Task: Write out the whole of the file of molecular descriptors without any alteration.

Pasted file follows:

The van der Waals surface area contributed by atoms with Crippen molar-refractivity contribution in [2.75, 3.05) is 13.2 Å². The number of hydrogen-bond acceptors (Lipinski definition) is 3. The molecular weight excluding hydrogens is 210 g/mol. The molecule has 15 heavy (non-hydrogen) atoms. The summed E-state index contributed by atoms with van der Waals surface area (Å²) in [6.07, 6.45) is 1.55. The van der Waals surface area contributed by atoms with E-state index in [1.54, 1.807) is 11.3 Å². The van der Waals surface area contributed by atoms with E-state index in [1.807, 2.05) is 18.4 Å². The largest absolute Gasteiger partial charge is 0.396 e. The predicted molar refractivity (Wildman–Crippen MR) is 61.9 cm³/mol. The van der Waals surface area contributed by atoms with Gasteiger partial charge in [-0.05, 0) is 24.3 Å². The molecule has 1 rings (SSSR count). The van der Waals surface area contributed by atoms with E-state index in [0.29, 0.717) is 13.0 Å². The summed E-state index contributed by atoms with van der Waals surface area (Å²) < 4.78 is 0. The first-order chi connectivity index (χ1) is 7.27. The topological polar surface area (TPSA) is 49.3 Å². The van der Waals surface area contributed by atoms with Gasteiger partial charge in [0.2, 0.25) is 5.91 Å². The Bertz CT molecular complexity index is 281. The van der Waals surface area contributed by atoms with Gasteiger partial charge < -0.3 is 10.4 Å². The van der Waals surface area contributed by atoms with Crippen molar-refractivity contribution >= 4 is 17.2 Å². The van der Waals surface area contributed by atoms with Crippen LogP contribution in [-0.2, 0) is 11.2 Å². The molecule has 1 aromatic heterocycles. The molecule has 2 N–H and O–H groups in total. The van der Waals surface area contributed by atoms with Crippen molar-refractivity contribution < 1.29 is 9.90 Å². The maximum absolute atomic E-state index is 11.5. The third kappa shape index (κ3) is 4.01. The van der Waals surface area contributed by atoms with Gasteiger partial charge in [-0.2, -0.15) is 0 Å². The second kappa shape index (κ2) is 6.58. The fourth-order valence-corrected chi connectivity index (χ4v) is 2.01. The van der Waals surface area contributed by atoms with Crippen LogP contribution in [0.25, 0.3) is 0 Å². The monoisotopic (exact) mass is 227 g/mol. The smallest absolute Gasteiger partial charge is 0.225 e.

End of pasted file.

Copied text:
The van der Waals surface area contributed by atoms with Crippen molar-refractivity contribution in [2.75, 3.05) is 13.2 Å². The number of hydrogen-bond acceptors (Lipinski definition) is 3. The molecular weight excluding hydrogens is 210 g/mol. The molecule has 15 heavy (non-hydrogen) atoms. The summed E-state index contributed by atoms with van der Waals surface area (Å²) in [6.07, 6.45) is 1.55. The van der Waals surface area contributed by atoms with E-state index in [1.54, 1.807) is 11.3 Å². The van der Waals surface area contributed by atoms with E-state index in [1.807, 2.05) is 18.4 Å². The largest absolute Gasteiger partial charge is 0.396 e. The predicted molar refractivity (Wildman–Crippen MR) is 61.9 cm³/mol. The van der Waals surface area contributed by atoms with Gasteiger partial charge in [-0.05, 0) is 24.3 Å². The molecule has 1 rings (SSSR count). The van der Waals surface area contributed by atoms with E-state index in [0.29, 0.717) is 13.0 Å². The summed E-state index contributed by atoms with van der Waals surface area (Å²) < 4.78 is 0. The first-order chi connectivity index (χ1) is 7.27. The topological polar surface area (TPSA) is 49.3 Å². The van der Waals surface area contributed by atoms with Gasteiger partial charge in [0.2, 0.25) is 5.91 Å². The Bertz CT molecular complexity index is 281. The van der Waals surface area contributed by atoms with Gasteiger partial charge < -0.3 is 10.4 Å². The van der Waals surface area contributed by atoms with Crippen molar-refractivity contribution >= 4 is 17.2 Å². The van der Waals surface area contributed by atoms with Crippen LogP contribution in [-0.2, 0) is 11.2 Å². The molecule has 1 aromatic heterocycles. The molecule has 2 N–H and O–H groups in total. The van der Waals surface area contributed by atoms with Crippen molar-refractivity contribution < 1.29 is 9.90 Å². The maximum absolute atomic E-state index is 11.5. The third kappa shape index (κ3) is 4.01. The van der Waals surface area contributed by atoms with Gasteiger partial charge in [-0.2, -0.15) is 0 Å². The second kappa shape index (κ2) is 6.58. The fourth-order valence-corrected chi connectivity index (χ4v) is 2.01. The van der Waals surface area contributed by atoms with Crippen LogP contribution in [0.25, 0.3) is 0 Å². The monoisotopic (exact) mass is 227 g/mol. The smallest absolute Gasteiger partial charge is 0.225 e.